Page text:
The bills were fifties and there were three of them. I picked them up, smoothed them out and handed them back to her. "I'll ask around. If it needs more than that, I'll bill you." I winked at her. "In the interest of maintaining this fine romance."
She smiled and stood up. "I knew you would. Harry said you would. Harry said if there's one guy interested in clean sport, it is Brock (The Rock) Callahan."
"It's not a sport," I said, "and it was never clean. It's your romance I intend to maintain, Mrs. Tip Malone." I stood up. "One question—where are you from? Iowa, Wisconsin, Minnesota ...?"
"I'm a native," she said. "I was born in Santa Barbara. Why?"
"I just wondered. Everybody out here is from somewhere else."
"Not you," she said. "Not me. Carry on, Irish."
She went out, leaving the smell of her strong perfume behind. I went to the window and watched the rain and the big cars below throwing up geysers from their fat tires. A big-car town, Beverly Hills. Mrs. Malone came out from the building entrance below and hurried to a Continental at the curb.
Twenty-four inches of rain we had had so far this season, though fifteen inches for an entire season is normal. One thing about our weather, it is always unusual.
I knew a jockey by the name of Nose Silvane, and he, too, had a big-bosomed, loud and leggy blonde for a sparring partner. What was it with these little men; were they trying to prove something?
If they were trying to prove they were men, it was a needless gesture. Any hundred and fifteen pounder who would guide a steelshod horse through those tons of horseflesh on a gummy track had more guts than the law should allow.
Maybe it was the old Oedipus, the adolescent American need for those massive mammaries. They were like all the rest of us, except for size.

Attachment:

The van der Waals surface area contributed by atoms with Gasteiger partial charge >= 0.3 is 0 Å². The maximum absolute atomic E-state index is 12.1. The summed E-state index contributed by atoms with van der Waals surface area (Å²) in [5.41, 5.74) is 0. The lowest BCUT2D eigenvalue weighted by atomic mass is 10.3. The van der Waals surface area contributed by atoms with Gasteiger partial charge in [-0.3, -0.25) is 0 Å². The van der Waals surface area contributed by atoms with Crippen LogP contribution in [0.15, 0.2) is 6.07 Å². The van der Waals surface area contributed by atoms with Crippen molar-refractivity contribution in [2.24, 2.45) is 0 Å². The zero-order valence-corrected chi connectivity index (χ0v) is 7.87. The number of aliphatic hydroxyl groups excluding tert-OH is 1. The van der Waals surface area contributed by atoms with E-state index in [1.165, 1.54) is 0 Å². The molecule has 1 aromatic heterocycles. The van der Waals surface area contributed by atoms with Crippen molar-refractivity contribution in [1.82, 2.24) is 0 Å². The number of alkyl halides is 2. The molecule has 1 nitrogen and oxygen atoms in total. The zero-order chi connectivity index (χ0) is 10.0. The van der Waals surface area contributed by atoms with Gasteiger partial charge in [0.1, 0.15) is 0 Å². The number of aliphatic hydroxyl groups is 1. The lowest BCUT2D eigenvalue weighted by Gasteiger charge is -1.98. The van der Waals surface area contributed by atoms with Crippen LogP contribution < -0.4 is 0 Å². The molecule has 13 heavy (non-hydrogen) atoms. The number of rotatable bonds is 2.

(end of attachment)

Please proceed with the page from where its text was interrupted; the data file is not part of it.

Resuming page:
I phoned Harry Adler and got his sister Bertha. She told me, "A day like this, where would he be? It's too wet for golf. He's at Heinie's, playing pinochle."
Heinie's was a bar and restaurant and gathering place that seemed to attract the sporting trade. I stood by the window for a while, hoping the rain would diminish, but it didn't. I took an umbrella and went over to the parking lot for my car.
It was almost noon and I could use some of Heinie's pig knuckles and sauerkraut. Along with a beaker or two of Einlicher. Heinie's was one of the four bars in this town permitted to serve Einlicher. It is a highly restricted beer.
Harry Adler had finished his morning stint of pinochle and was settling down with some of his cronies for bratwurst when I arrived. He left them and came over to join me in another booth.
He was a short and stocky man with a sad face and a deep, rich voice. He said, "I suppose Gloria Malone has been in to see you."
The waiter came and I ordered and told him to bring us a couple of bottles of beer first.